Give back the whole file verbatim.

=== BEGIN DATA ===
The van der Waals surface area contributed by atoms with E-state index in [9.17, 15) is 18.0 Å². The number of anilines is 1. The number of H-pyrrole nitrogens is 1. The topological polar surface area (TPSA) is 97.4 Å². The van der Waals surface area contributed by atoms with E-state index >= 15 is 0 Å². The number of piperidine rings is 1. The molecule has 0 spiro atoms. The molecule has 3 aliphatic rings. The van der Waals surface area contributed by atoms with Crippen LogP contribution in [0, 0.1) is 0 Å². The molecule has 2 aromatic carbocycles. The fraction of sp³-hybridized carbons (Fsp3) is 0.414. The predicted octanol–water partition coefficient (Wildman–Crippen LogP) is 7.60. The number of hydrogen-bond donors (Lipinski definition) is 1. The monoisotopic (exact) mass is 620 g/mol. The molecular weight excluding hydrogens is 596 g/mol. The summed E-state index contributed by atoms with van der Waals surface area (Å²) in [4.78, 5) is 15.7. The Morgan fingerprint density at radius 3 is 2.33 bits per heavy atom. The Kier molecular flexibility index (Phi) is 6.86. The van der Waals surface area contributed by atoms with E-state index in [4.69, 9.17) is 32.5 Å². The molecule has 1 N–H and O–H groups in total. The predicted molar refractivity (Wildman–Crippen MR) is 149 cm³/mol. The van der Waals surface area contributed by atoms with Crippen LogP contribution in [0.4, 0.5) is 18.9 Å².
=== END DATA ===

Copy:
The van der Waals surface area contributed by atoms with E-state index in [9.17, 15) is 18.0 Å². The number of anilines is 1. The number of H-pyrrole nitrogens is 1. The topological polar surface area (TPSA) is 97.4 Å². The van der Waals surface area contributed by atoms with E-state index >= 15 is 0 Å². The number of piperidine rings is 1. The molecule has 0 spiro atoms. The molecule has 3 aliphatic rings. The van der Waals surface area contributed by atoms with Crippen LogP contribution in [0, 0.1) is 0 Å². The molecule has 2 aromatic carbocycles. The fraction of sp³-hybridized carbons (Fsp3) is 0.414. The predicted octanol–water partition coefficient (Wildman–Crippen LogP) is 7.60. The number of hydrogen-bond donors (Lipinski definition) is 1. The monoisotopic (exact) mass is 620 g/mol. The molecular weight excluding hydrogens is 596 g/mol. The summed E-state index contributed by atoms with van der Waals surface area (Å²) in [4.78, 5) is 15.7. The Morgan fingerprint density at radius 3 is 2.33 bits per heavy atom. The Kier molecular flexibility index (Phi) is 6.86. The van der Waals surface area contributed by atoms with E-state index in [4.69, 9.17) is 32.5 Å². The molecule has 1 N–H and O–H groups in total. The predicted molar refractivity (Wildman–Crippen MR) is 149 cm³/mol. The van der Waals surface area contributed by atoms with Crippen LogP contribution in [0.4, 0.5) is 18.9 Å².